Don't Go Quoting Those Urban Boomer Growth Figures Just Yet

Remember those recent articles in respected national news organizations that reported a million baby boomers had moved to America's 50 largest cities between 2000 and 2010? According to Wendell Cox, they had the story backwards.

"This may be a surprising headline to readers of The Wall Street Journal and the Washington Post, which reported virtually the opposite result in their August 19 editions. . . : that 1,000,000 baby boomers moved to within five miles of the city centers of the 50 largest cities between 2000 and 2010."

"In fact, the census data shows virtually opposite," writes Cox. By querying data from the US Census using the "University of Missouri Radius Tool", he finds that "[w]ithin the five mile radius of downtown, there was a net loss of nearly 1,000,000 baby boomers, or 2 percent of the 2000 population (ages 35 to 55 in 2000). There was also a loss of 800,000 in the suburbs, or 17 percent of the 2000 population."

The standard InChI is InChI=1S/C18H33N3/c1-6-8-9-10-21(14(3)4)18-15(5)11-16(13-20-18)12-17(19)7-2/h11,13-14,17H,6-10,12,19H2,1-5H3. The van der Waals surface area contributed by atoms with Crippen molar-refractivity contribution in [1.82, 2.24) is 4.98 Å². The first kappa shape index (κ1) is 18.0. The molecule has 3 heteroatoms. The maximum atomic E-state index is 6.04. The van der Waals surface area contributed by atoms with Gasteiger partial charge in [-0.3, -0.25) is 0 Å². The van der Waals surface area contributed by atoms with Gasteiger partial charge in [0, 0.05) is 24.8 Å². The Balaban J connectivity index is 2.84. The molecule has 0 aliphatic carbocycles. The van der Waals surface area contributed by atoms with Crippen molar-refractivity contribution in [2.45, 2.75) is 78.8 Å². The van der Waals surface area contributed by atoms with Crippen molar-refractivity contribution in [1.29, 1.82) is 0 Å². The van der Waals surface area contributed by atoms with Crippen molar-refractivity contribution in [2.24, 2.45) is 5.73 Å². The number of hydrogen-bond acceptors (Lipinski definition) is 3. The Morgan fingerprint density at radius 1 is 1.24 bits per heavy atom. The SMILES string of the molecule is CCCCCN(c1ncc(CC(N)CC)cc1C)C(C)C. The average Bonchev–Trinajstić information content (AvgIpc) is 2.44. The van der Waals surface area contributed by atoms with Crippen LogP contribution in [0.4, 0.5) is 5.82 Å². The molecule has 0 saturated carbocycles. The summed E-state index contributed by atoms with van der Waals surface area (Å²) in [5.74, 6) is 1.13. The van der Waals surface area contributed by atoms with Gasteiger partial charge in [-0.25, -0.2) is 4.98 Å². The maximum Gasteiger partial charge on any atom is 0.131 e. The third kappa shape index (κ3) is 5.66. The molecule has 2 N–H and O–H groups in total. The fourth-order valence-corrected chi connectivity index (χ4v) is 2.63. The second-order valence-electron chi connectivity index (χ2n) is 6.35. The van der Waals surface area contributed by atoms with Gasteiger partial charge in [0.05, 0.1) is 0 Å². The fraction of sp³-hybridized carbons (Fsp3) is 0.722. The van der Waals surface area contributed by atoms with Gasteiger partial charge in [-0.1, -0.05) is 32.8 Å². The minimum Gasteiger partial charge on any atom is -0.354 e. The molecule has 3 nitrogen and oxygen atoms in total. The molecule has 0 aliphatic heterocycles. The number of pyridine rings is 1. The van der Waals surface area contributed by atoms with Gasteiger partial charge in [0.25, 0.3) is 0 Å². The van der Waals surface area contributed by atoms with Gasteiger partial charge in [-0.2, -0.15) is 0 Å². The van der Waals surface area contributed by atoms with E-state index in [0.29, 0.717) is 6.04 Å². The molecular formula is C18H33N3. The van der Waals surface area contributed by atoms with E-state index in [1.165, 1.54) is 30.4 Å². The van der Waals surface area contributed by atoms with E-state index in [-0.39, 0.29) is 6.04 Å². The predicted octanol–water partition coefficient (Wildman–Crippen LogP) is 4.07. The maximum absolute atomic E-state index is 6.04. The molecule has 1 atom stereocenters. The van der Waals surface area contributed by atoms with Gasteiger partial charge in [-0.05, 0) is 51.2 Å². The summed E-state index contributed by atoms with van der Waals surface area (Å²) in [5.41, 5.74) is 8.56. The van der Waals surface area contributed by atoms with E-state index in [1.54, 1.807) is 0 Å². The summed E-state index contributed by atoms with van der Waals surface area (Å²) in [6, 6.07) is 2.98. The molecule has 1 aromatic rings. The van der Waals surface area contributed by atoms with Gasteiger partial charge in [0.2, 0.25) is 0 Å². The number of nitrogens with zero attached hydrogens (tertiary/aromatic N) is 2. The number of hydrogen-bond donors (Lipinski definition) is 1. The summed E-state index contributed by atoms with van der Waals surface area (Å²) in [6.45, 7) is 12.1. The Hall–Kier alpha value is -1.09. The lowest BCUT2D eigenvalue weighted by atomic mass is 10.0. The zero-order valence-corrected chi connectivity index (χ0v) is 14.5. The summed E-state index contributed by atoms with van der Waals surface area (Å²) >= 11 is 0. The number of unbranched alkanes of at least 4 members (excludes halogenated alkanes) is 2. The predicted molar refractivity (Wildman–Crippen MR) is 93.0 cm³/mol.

Mr. Cox has built a reputation as an ardent opponent of the “'return to the city from the suburbs' myth", so we'd hope a third party would conduct some unbiased analysis before one reaches any final conclusions. 

Full Story: URBAN CORE BOOMER POPULATIONS DROP 1 MILLION 2000-2010

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